Thousands of Britons will be working from home for the next few weeks due to the coronavirus outbreak, joining the current 1.5 million people who regularly work from home.
With remote working a relatively new concept, many are entering unchartered territory. Here are five things you need to be aware of about working from home:
1. Your manager/employer could be spying on you
Software that takes screenshots of your screen and sends your browser history to your line manager has been on the rise in the UK following the shift to working from home.
Large organisations have installed software on employee's laptops that take screenshots throughout the day and monitor how much time they spend browsing the internet.
“It is always important to remember that when you are given a device by your employer, always assume they are either tracking the location or software you are using or will at some point do an audit of the devices to see what you have been up to, and that it is all legal.”
Edgar Ndjatou, Director @ Workplace Fairness
2. You might work longer days
Remote workers generally put in longer days than their in-office colleagues, according to a recent study.
The evidence suggests that many remote workers are "overcompensating to prove to their colleagues they are not in their pajamas at home and prove to their employers they are a safe pair of hands willing to go the extra mile in return for the discretion an employer gives them to work at home or in a remote location,” according to the study’s lead author, Professor Alan Felstead of Cardiff University’s School of Social Sciences, speaking with The Daily Mail.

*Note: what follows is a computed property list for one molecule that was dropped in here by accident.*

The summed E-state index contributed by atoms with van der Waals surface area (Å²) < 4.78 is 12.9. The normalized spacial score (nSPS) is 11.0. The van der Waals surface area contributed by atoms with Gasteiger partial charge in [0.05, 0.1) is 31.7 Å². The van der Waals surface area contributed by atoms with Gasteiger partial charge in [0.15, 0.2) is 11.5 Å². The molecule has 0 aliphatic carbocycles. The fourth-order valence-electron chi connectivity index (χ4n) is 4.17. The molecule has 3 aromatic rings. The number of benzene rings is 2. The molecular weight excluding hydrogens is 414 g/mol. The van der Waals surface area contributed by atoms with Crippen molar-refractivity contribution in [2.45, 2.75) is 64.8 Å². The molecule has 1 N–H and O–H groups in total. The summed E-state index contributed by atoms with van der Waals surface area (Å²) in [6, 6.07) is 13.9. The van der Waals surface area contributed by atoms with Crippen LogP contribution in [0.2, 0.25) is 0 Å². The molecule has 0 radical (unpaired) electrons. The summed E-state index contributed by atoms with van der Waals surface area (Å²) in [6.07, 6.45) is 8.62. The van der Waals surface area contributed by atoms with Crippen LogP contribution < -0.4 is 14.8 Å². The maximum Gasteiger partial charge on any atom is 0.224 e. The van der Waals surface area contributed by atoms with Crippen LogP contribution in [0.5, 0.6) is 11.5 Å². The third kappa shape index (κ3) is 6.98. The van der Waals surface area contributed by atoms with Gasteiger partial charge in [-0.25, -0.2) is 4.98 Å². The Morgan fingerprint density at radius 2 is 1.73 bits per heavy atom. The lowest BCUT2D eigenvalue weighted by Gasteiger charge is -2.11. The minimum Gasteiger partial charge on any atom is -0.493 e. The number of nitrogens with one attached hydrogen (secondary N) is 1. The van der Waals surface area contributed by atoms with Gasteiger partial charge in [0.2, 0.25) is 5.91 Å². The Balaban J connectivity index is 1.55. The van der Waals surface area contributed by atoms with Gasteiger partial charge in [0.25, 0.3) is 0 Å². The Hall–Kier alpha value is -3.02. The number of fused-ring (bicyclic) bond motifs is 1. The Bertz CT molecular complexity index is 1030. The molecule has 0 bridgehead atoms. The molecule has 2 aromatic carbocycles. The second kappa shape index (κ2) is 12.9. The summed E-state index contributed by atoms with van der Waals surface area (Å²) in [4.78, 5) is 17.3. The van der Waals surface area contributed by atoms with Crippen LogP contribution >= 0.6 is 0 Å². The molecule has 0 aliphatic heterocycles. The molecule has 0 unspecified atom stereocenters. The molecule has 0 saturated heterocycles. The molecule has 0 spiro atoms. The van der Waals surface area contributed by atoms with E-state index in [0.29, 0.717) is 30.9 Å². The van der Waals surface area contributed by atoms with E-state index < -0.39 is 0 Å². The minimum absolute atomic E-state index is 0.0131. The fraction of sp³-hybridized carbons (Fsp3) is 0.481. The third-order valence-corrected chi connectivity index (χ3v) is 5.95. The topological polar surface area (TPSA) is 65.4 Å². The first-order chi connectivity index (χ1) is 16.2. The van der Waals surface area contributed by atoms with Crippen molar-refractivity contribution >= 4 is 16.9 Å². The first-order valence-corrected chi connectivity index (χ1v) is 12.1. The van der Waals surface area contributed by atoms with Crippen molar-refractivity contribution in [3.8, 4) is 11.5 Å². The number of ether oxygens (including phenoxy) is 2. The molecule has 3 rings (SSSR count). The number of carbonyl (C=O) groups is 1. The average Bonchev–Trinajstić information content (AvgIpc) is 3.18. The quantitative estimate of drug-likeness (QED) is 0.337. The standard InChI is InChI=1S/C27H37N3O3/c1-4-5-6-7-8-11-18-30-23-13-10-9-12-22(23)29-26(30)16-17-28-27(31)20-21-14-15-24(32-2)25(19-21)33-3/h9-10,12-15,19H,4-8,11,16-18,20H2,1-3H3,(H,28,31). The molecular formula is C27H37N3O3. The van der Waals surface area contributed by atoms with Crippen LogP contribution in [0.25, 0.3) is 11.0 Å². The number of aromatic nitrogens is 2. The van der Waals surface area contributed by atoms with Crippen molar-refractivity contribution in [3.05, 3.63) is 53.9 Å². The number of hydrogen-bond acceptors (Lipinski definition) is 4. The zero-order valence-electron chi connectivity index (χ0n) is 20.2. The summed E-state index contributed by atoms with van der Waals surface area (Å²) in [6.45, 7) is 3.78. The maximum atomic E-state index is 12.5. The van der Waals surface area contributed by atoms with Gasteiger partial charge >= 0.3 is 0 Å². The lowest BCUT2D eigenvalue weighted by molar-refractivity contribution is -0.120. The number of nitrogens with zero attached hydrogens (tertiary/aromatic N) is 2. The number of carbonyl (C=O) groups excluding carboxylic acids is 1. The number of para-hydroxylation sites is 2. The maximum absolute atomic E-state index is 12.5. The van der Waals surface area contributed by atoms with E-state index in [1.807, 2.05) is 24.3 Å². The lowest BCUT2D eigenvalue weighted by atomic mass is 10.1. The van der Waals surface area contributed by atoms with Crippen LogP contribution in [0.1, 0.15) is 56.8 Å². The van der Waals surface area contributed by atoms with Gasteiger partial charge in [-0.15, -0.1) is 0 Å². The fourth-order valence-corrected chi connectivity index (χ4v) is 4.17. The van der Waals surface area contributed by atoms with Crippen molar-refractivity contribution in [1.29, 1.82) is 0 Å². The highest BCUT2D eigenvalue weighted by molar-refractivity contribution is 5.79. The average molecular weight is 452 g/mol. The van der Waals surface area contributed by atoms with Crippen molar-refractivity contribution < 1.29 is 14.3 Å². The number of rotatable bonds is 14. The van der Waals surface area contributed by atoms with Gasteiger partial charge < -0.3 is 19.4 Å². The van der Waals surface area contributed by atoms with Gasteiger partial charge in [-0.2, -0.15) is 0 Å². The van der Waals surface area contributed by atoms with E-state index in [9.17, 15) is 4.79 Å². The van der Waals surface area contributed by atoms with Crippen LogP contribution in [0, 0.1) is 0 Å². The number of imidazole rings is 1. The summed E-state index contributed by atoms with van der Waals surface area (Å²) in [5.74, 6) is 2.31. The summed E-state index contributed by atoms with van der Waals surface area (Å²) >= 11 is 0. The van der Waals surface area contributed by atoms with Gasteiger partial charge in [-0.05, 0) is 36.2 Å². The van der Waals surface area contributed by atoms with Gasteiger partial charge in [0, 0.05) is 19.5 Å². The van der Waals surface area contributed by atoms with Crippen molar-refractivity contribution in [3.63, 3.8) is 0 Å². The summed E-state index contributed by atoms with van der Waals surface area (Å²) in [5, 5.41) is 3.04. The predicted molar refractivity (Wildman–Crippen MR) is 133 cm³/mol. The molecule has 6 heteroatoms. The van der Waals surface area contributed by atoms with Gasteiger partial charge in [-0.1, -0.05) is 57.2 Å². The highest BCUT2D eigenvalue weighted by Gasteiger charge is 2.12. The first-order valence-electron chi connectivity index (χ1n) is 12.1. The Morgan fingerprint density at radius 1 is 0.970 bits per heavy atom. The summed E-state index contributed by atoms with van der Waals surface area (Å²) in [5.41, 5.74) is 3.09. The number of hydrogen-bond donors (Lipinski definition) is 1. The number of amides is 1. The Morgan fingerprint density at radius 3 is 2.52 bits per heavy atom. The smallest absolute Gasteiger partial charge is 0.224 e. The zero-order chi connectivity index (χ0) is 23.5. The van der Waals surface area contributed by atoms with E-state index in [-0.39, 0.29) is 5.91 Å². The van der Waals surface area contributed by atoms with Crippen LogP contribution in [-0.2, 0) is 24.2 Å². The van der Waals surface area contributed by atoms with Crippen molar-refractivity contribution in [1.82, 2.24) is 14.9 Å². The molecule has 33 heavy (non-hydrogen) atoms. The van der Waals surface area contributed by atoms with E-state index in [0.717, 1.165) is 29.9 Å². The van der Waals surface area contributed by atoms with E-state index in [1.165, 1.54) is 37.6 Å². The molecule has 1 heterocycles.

3. Setting boundaries with friends, families or partners is a must
If you are the only remote worker in your household, you may have to set some boundaries in order to remain productive.
Other household members may assume that because you're at home, you are available for distractions, or to complete household chores. To combat this, you may have to set some boundaries. Lay down the ground rules as early as possible to avoid confusion about your availability.
4. You'll have to become a brilliant communicator
Discussions that take place remotely - particularly over text or email - will need to be handled more delicately than usual. If you are not careful with your choice of wording, it can cause colleagues to take offence to something very simple.
Consider using emojis to soften your tone, and read your message over before sending to ensure it doesn't sound like it could be conceived as blunt or rude.
5. You'll need a project management plan
Besides written to-do lists or diary planners, there are also plenty of modern project management apps to consider that will help tremendously with managing your workload when working from home.
The most popular project management apps include:
Over the next few weeks, we'll be sharing our top tips and advice for how to successfully work from home across social media and in articles. Although the COVID-19 outbreak means that we are working from home for an unfortunate reason, the silver lining is that we are becoming acquainted with the style of work has been on the rise for many years and is quickly becoming the new norm.